College student Emma Strub has been known to take pictures of herself 15 to 20 times a day.
Alone or with friends, smiling or making a goofy face. She shares most on photo-messaging app Snapchat, posting others to Instagram, Twitter or tumblr.
She, like so many of her peers, is a master of the smartphone self-portrait — the selfie.
While the selfie is as ancient as MySpace, the snapshots are surging across social media platforms. On Instagram, there are more than 36 million photos tagged selfie, 98 million tagged me and countless others without identifying hashtags. They're particularly popular among teens and tweens.
Depending on whom you ask, selfies are either the latest form of self-expression or narcissism on the rise, society in decline.
Yet the selfie's popularity suggests something beyond frivolous self-aggrandizing. It hints at a growing preference for online conversations that prioritize images over words.
"Our phones have front-facing cameras for a reason. It's to take pictures of ourselves," said Greg Swan, an avid selfie snapper and vice president at public relations firm Weber Shandwick. "...It's definitely a way of expressing yourself and putting yourself in a light that you can control."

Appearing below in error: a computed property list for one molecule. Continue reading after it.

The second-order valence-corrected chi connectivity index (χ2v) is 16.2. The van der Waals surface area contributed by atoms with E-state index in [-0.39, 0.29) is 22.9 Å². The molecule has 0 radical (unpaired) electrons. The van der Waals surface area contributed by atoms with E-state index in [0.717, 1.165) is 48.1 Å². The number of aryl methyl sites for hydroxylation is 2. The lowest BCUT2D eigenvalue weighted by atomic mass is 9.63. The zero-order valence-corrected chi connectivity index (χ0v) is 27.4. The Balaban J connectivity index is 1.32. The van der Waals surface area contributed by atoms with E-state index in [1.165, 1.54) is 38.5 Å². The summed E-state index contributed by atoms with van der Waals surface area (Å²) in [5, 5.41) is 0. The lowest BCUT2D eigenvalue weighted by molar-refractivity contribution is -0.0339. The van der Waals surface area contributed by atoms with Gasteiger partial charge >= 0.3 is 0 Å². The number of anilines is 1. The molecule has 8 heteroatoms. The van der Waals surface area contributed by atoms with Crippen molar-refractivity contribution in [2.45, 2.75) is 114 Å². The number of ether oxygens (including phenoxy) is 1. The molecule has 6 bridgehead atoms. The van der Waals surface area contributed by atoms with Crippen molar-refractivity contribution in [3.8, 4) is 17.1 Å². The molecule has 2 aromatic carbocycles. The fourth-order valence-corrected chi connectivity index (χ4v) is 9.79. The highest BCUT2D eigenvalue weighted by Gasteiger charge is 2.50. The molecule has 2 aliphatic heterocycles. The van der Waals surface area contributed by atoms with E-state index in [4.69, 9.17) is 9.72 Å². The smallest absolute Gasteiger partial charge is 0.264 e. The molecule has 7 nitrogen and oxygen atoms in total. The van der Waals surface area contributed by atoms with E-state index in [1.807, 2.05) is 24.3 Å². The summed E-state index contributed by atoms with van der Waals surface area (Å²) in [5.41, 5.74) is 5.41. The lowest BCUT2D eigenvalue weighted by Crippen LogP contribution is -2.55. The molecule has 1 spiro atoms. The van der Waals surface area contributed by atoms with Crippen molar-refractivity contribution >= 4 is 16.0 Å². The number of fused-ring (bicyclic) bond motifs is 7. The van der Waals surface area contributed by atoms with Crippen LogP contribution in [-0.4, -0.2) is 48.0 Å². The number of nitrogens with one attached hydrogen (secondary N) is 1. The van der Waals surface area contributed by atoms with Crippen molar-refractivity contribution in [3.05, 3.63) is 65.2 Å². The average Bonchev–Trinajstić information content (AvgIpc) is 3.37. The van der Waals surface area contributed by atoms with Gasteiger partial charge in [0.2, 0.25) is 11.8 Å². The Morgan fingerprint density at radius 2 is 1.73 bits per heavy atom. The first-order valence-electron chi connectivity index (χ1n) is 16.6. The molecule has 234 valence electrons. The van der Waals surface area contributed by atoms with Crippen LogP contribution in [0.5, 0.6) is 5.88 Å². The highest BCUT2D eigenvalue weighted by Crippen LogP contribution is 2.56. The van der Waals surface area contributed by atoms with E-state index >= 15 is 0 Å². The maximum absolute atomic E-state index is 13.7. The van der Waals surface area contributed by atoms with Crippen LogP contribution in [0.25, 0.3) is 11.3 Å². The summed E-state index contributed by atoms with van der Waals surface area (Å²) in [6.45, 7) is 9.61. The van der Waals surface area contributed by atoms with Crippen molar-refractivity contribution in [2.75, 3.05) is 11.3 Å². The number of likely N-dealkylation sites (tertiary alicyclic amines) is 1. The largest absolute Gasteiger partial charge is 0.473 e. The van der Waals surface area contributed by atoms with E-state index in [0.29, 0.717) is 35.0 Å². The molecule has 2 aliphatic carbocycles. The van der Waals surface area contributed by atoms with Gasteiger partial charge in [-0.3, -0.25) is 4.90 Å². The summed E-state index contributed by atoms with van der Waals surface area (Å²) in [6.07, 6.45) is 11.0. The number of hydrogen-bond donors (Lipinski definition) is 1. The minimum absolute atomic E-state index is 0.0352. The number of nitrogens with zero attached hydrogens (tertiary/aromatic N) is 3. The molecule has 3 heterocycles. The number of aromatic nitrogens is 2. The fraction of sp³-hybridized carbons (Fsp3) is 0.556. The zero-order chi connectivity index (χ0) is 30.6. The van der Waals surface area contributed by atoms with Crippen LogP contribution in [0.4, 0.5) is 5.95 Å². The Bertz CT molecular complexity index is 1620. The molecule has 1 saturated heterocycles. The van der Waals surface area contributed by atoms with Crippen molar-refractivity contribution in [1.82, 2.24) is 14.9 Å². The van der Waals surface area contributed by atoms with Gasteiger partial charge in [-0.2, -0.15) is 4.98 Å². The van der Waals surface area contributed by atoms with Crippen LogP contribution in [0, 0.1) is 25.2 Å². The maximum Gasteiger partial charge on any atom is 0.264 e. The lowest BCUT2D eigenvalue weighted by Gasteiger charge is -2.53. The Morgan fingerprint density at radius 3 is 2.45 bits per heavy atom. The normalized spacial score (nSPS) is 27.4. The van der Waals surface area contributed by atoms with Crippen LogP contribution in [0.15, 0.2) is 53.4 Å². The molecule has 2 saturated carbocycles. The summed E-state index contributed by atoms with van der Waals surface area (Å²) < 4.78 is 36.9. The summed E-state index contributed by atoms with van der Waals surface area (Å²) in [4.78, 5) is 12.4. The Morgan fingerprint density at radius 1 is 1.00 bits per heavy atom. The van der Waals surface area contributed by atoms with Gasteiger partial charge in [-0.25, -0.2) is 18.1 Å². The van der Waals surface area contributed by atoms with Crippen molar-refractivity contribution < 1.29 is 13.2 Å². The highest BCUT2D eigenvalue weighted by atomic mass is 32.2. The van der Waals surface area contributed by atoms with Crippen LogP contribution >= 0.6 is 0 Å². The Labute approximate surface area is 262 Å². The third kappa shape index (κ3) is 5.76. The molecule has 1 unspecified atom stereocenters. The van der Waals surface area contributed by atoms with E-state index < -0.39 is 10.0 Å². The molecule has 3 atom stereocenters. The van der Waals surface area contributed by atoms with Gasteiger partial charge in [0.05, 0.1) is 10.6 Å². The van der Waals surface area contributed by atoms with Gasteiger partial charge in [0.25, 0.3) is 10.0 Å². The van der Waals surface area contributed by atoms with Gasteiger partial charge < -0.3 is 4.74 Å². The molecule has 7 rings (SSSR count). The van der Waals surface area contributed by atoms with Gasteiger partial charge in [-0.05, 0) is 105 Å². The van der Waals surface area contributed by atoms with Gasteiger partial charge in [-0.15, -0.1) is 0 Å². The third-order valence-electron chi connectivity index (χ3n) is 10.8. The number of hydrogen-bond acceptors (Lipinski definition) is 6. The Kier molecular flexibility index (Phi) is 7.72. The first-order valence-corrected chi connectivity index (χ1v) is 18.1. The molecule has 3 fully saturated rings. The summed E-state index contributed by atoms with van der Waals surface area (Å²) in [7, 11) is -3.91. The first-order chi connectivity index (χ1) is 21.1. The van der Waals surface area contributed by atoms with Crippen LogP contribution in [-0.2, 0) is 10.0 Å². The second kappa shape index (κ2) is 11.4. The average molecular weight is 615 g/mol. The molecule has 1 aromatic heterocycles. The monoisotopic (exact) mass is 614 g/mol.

Yet that focus on image online, especially among young teens, has some worried about a self-absorbed society. After all, research from Harvard University showed that social media users get a bigger neurochemical buzz from sharing information about themselves than sharing information about others.
While there are plenty of pictures posted with the goal of getting "likes" for a cute outfit or new hairdo, experts say the onslaught of selfies is changing the way we communicate. Why text "I'm happy" when you could post a picture of your smiling face?
"It's a fun way to talk," said Kelly McCloskey, 13, a regular Snapchat user. "It's just kind of cooler because you get what they're saying more."